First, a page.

Greg Burch wrote,
>Subject: Re: SOC: Kirkpatrick Sale's "Bioregionalism"
>Date: Sun, 1 Apr 2001 11:30:51 EDT
>In a message dated 3/28/01 2:15:40 PM Central Standard Time,
> > 1. Funny, but I recall from my reading of American history that the
> > Southern slave-owning class made similar arguments in defense of its
> > "lifestyle." There is a long tradition in the South of questioning,
> > criticizing and rejecting the market-driven values associated with the
> > capitalist North, even though the plantation owners were just as market
> > conscious as anyone could be. Perhaps the neo-Confederacy movement
> > latch onto Bioregionalism as intellectual support for its attempt at
> > re-secession (and re-segregation, no doubt).
>It's already happening. Strangely enough, this seems most clear in the
>ecology" stuff I see coming out of the UK, where ex-National Front types
>now talking up a kind of racialist separatism that uses the rhetoric of
>ecology" to rationalize a return to ethnically "pure" "folk regimes".
Ironically the Left has traditionally set itself up as the champion of the
racially oppressed. I guess its "advanced thinkers" are dumping their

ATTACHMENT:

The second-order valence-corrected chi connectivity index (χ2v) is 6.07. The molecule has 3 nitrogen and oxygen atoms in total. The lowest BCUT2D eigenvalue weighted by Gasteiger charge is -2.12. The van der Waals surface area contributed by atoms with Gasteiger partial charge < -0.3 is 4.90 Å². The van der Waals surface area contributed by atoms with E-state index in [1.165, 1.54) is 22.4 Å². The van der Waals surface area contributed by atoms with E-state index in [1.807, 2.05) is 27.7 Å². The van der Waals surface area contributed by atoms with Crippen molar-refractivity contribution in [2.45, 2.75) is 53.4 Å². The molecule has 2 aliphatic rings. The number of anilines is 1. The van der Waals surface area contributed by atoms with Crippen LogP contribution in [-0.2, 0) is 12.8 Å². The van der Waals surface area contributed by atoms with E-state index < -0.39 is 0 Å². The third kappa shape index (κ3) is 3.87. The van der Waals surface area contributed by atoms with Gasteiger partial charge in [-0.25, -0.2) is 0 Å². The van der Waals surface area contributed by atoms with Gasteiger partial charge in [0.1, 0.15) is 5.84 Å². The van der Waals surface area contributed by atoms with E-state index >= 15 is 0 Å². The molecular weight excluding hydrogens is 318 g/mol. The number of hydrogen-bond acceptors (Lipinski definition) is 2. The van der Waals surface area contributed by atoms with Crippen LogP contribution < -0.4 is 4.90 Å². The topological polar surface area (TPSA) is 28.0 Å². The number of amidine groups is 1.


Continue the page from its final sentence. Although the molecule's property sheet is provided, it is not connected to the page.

nonwhite human constituency in favor of nonhuman nature, a constituency
which can't challenge or reject their authority and legitimacy.
> > 2. If Sale is so concerned about people's well-being, where does he
> > us to get our fresh fruits and vegetables in the winter? Apparently he
> > would oppose our Boreal habit of buying peaches, grapes and berries
> > from Chile and New Zealand in January.
>This is addressed in the deep ecology and bioregionalist writing. They
>utterly reject the idea of this kind of trade, which is consistent with
>"anti-globalist" mentality. As far as they're concerned, if you can't grow
>it locally, you can't eat it.
Again, I'm struck by the irony. These are the same kinds of people who
harangue us about becoming vegetarians. Modern agriculture and
globalization have done wonders for our diet when it comes to fruits and
Mark Plus, Expansionary
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